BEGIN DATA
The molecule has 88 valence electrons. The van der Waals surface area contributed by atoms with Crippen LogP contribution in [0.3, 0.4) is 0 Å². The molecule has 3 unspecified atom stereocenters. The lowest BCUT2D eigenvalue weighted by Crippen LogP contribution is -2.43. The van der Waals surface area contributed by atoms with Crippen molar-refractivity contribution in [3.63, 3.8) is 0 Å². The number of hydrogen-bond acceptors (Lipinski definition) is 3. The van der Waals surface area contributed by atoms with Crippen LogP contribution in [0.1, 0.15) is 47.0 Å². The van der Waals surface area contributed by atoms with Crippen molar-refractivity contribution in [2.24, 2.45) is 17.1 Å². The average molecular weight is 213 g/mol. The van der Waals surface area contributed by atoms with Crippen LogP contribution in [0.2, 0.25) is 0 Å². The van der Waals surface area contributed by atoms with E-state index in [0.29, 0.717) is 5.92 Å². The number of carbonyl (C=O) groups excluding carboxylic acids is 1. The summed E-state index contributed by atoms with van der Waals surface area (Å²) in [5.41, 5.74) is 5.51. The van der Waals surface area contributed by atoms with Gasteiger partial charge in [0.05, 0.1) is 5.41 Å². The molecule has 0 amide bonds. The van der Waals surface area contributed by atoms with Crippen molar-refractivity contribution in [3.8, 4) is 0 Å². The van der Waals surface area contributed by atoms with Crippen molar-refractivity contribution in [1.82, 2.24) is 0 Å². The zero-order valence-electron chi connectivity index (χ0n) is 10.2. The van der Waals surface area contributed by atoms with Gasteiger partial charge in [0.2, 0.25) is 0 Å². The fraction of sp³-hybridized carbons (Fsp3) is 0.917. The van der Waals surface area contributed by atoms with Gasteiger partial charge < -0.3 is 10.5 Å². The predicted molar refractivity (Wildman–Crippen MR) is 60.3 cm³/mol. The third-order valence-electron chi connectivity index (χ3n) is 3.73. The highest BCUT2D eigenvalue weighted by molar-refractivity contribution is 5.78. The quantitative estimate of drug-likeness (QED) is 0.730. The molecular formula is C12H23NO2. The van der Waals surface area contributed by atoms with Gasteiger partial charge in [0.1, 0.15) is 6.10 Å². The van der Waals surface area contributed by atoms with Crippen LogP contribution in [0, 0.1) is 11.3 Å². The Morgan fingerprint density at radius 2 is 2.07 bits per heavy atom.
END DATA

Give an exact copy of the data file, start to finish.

The molecule has 88 valence electrons. The van der Waals surface area contributed by atoms with Crippen LogP contribution in [0.3, 0.4) is 0 Å². The molecule has 3 unspecified atom stereocenters. The lowest BCUT2D eigenvalue weighted by Crippen LogP contribution is -2.43. The van der Waals surface area contributed by atoms with Crippen molar-refractivity contribution in [3.63, 3.8) is 0 Å². The number of hydrogen-bond acceptors (Lipinski definition) is 3. The van der Waals surface area contributed by atoms with Crippen LogP contribution in [0.1, 0.15) is 47.0 Å². The van der Waals surface area contributed by atoms with Crippen molar-refractivity contribution in [2.24, 2.45) is 17.1 Å². The average molecular weight is 213 g/mol. The van der Waals surface area contributed by atoms with Crippen LogP contribution in [0.2, 0.25) is 0 Å². The van der Waals surface area contributed by atoms with E-state index in [0.29, 0.717) is 5.92 Å². The number of carbonyl (C=O) groups excluding carboxylic acids is 1. The summed E-state index contributed by atoms with van der Waals surface area (Å²) in [5.41, 5.74) is 5.51. The van der Waals surface area contributed by atoms with Gasteiger partial charge in [0.05, 0.1) is 5.41 Å². The molecule has 0 amide bonds. The van der Waals surface area contributed by atoms with Crippen molar-refractivity contribution in [3.8, 4) is 0 Å². The van der Waals surface area contributed by atoms with Crippen molar-refractivity contribution in [1.82, 2.24) is 0 Å². The zero-order valence-electron chi connectivity index (χ0n) is 10.2. The van der Waals surface area contributed by atoms with Gasteiger partial charge in [0.2, 0.25) is 0 Å². The fraction of sp³-hybridized carbons (Fsp3) is 0.917. The van der Waals surface area contributed by atoms with Gasteiger partial charge < -0.3 is 10.5 Å². The predicted molar refractivity (Wildman–Crippen MR) is 60.3 cm³/mol. The third-order valence-electron chi connectivity index (χ3n) is 3.73. The highest BCUT2D eigenvalue weighted by molar-refractivity contribution is 5.78. The quantitative estimate of drug-likeness (QED) is 0.730. The molecular formula is C12H23NO2. The van der Waals surface area contributed by atoms with Gasteiger partial charge in [0.1, 0.15) is 6.10 Å². The van der Waals surface area contributed by atoms with Crippen LogP contribution in [0, 0.1) is 11.3 Å². The Morgan fingerprint density at radius 2 is 2.07 bits per heavy atom.